Following BP’s cue, U.S. oil company Anadarko is evacuating non-essential personnel from its facilities in the eastern Gulf of Mexico ahead of Hurricane Irma.
As a reminder, BP on Wednesday started securing offshore facilities in the Gulf of Mexico for heavy weather and evacuating non-essential personnel from the Thunder Horse platform and the Seadrill-owned West Vela drillship. However, no production was shut-in at the time.
Anadarko said on Thursday it was monitoring the weather conditions associated with Hurricane Irma.
“Although we don’t currently anticipate any impact to our operations, as a precautionary measure, we are removing non-essential personnel from our operated facilities in the eastern Gulf of Mexico,” said the company.
Anadarko also added that production had not been affected at this time.
While some oil and gas operators in the Gulf of Mexico are removing their staff from offshore facilities, Shell said on Thursday it had restarted operations at its Perdido platform, which had been shut in in late August due to Hurricane Harvey.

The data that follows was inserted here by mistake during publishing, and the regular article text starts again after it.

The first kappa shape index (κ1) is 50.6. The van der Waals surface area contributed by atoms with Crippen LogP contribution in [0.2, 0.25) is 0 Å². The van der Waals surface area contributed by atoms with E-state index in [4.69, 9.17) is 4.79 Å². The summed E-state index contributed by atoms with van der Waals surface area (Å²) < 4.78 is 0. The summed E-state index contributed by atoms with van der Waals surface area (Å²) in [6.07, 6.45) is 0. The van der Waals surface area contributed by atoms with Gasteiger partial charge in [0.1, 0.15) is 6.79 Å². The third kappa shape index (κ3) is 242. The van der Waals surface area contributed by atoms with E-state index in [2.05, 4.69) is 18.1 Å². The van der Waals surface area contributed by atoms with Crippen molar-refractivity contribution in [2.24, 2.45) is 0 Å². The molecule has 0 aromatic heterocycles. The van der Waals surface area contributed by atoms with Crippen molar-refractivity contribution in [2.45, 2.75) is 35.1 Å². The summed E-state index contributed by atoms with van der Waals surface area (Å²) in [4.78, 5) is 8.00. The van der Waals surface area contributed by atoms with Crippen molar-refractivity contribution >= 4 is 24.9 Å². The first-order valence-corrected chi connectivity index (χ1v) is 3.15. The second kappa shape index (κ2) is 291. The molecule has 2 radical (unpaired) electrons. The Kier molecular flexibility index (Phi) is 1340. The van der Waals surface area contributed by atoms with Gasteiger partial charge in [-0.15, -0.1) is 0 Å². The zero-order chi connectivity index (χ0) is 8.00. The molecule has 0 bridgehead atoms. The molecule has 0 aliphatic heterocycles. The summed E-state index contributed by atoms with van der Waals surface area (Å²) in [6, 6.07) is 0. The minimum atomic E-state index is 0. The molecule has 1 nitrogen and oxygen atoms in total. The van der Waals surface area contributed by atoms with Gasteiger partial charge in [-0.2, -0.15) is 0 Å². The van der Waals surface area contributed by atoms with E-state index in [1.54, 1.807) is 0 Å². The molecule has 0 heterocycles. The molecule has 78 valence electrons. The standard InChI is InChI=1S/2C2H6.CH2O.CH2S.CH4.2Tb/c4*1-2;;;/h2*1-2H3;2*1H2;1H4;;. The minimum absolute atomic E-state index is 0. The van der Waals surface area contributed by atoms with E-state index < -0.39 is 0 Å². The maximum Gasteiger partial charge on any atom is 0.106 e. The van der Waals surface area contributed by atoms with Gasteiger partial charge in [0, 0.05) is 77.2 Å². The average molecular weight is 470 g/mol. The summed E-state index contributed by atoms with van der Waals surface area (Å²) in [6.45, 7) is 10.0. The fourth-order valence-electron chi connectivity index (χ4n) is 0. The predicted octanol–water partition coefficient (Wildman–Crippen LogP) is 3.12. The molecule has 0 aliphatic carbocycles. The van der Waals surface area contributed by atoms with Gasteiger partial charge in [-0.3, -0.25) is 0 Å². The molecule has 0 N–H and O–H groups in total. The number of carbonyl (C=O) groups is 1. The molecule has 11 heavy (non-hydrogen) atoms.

“Shell safely restarted operations at its Perdido facility and is currently ramping up production,” the oil major informed on Thursday.
Shell also added that Perdido was designed to safely withstand hurricane force conditions. Perdido has the capacity to process up to 100,000 barrels of oil equivalent per day when producing at peak rates.
According to a Friday update from the National Hurricane Center (NHC), Irma is moving toward the west-northwest near 16 mph (26 km/h), and this motion is expected to continue for the next day or two with a decrease in forward speed. A turn toward the northwest is expected by late Saturday. On the forecast track, the NHC said on Friday, the eye of Irma should continue to move westward away from the Turks and Caicos Islands and toward the southeastern Bahamas this morning. The core of the hurricane will then move between the north coast of Cuba and the Bahamas during the next day or two.
Irma is a category 5 hurricane on the Saffir-Simpson Hurricane Wind Scale. Further according to information from the NHC, some fluctuations in intensity are likely during the next day or two, but Irma is forecast to remain a powerful category 4 or 5 hurricane during the next couple of days.
Offshore Energy Today Staff